Lastly, for those of you who are new to Dennis and his writing, I’ll provide this little recap:
Educated in Chemistry, Dennis Waite worked until 2000 in computing, after which he began writing. His books to date are: The Book of One (2003), extensively revised in 2010; The Spiritual Seeker’s Essential Guide to Sanskrit (India, 2005); How to Meet Yourself (2007); Back to the Truth (2007); Enlightenment: the Path through the Jungle (2008). His most recent book is ‘Advaita Made Easy’, which is scheduled for publication in July, 2012. The above is the second chapter of this book. Dennis maintains the most popular website on Advaita at www.advaita.org.uk, which has been redesigned and extended as Advaita Vision.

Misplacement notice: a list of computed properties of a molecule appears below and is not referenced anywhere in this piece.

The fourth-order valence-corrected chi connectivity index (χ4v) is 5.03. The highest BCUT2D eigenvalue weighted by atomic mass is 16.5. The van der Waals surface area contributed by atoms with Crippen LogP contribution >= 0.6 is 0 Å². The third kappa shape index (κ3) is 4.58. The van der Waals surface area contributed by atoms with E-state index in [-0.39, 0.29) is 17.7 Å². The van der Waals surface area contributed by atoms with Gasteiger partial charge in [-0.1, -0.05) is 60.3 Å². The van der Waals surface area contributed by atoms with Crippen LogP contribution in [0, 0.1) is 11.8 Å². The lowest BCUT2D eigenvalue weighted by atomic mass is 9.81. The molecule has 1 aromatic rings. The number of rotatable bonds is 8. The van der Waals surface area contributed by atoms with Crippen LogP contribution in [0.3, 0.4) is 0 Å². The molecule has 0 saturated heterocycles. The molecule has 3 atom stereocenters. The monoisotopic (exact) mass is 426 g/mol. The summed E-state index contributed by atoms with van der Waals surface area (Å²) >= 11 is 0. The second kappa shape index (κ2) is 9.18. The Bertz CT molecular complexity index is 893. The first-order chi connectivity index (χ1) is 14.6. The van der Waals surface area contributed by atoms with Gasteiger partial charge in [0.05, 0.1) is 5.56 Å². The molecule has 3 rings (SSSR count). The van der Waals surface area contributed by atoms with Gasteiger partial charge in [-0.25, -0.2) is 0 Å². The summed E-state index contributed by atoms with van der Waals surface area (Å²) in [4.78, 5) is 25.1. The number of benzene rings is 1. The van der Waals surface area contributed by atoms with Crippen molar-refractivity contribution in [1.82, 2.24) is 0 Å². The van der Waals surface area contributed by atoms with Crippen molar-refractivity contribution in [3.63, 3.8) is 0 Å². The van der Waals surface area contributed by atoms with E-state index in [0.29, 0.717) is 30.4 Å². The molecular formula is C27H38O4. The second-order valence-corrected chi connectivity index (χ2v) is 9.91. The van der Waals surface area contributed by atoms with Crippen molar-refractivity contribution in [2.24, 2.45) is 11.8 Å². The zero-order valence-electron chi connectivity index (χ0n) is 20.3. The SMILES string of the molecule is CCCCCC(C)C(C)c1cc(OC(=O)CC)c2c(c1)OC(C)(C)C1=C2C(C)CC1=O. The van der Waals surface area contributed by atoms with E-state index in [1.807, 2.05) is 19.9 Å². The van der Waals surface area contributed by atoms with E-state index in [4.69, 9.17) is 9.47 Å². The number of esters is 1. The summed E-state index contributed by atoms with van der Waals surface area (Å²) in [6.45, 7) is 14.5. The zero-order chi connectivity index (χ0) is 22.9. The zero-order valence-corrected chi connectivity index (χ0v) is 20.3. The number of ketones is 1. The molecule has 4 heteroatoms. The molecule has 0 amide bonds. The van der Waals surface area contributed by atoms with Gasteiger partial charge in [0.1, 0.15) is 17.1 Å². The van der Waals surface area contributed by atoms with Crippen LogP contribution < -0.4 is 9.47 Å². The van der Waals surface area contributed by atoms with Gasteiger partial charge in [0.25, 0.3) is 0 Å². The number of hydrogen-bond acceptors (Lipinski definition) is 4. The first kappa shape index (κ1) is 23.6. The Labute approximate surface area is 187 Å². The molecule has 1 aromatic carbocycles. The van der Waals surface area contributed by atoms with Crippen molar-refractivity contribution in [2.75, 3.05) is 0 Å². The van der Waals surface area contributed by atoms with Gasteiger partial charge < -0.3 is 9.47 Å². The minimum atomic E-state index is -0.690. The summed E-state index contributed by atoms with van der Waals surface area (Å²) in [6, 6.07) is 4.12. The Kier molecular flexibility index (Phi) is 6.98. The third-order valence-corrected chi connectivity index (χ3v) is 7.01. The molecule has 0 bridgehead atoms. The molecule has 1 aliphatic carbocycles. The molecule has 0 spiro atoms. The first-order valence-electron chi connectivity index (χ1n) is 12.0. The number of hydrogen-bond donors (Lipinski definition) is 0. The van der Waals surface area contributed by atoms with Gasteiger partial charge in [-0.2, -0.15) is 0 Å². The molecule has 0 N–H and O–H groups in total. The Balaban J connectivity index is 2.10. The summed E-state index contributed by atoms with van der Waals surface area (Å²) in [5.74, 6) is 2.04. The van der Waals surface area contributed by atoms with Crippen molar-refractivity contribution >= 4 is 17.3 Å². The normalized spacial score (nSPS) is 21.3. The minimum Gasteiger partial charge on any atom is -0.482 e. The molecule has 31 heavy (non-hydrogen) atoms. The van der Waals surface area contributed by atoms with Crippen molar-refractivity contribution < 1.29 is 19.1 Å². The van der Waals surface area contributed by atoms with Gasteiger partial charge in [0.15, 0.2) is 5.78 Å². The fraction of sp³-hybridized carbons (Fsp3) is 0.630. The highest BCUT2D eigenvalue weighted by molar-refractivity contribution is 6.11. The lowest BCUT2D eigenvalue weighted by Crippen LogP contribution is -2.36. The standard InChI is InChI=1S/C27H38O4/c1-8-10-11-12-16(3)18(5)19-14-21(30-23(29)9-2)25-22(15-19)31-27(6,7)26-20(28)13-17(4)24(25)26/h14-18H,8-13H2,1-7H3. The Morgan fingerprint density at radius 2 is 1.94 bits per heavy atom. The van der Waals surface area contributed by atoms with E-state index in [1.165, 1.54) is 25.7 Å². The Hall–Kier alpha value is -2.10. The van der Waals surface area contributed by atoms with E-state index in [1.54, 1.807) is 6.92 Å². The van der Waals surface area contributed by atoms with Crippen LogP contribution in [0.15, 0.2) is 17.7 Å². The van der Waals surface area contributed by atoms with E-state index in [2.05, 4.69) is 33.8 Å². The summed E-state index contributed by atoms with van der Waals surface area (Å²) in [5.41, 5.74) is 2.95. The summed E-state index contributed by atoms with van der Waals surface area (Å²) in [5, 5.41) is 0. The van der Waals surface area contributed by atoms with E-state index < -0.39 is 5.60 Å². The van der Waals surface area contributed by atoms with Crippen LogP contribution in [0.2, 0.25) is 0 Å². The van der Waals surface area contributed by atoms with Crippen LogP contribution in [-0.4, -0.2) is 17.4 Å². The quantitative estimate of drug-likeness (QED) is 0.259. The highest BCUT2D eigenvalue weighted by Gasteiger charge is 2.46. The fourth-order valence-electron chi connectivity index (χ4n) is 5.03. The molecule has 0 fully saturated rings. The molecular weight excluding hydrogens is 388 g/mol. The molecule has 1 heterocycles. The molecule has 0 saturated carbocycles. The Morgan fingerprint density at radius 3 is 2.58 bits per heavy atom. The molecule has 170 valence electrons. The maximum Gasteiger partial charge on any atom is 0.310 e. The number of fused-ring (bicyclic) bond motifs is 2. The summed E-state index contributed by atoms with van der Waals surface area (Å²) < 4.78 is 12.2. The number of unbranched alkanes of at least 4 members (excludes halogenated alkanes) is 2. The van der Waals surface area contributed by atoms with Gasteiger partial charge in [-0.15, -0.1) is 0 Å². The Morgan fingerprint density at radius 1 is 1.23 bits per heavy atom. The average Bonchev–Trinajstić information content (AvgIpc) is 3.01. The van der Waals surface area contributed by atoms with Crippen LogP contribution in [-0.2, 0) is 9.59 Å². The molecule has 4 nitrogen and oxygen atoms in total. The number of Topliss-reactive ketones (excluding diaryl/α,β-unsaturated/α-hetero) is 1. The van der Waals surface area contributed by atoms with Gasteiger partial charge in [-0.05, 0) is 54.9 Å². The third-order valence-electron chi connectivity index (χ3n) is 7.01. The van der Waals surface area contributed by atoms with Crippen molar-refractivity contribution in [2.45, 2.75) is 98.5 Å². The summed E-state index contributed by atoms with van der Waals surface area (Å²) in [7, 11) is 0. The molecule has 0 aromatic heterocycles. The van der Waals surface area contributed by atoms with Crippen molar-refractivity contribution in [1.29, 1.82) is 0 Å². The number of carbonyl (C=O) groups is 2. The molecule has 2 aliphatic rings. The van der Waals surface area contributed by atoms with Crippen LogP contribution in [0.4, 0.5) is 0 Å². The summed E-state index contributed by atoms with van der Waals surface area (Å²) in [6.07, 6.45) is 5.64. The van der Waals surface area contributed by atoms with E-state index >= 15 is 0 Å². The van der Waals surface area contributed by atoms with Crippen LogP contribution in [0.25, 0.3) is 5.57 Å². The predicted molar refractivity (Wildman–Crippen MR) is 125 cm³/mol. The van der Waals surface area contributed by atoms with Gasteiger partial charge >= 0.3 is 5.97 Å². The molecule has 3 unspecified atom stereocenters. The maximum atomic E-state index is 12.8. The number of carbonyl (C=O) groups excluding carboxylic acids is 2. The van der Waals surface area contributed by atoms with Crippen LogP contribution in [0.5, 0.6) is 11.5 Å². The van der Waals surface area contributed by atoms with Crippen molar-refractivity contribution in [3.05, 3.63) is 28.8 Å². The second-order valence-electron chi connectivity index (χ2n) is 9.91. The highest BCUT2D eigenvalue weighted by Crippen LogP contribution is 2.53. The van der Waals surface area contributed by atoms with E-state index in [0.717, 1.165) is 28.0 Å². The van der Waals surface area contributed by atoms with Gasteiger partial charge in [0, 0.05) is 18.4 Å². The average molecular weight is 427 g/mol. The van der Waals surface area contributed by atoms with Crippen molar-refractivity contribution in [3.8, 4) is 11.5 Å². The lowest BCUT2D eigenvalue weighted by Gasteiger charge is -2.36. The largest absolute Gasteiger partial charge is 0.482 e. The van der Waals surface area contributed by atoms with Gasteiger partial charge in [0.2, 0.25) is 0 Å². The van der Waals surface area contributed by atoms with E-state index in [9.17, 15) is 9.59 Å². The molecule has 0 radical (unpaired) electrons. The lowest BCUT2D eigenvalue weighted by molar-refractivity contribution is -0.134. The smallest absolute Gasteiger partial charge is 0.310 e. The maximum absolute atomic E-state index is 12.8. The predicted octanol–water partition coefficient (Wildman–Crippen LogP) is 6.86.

AND NOW. . .
How ought we to act?
An excerpt from Advaita Made Easy
Life is a never-ending cycle of desires followed by actions followed by results (usually disappointing ones because we expected too much). It is a cycle because, once we have attained the desired objective, we quickly supplant the old desire by a new one and the process begins again. We thought that we would be happy when we got whatever it was that we believed that we wanted – and indeed this is often the case. But unfortunately, it does not last – it always turns out that we were mistaken about its ultimate value.
Why do we do it? It is because we feel that we are limited in some way and that the desired object will make us complete. This applies to all desires, from the most basic to the most sophisticated. But there is only one desire which, once satisfied, will bring us the fulfillment that we seek and that is to realize our true nature. This is because that realization will bring with it the discovery that we are in fact unlimited. We are already complete.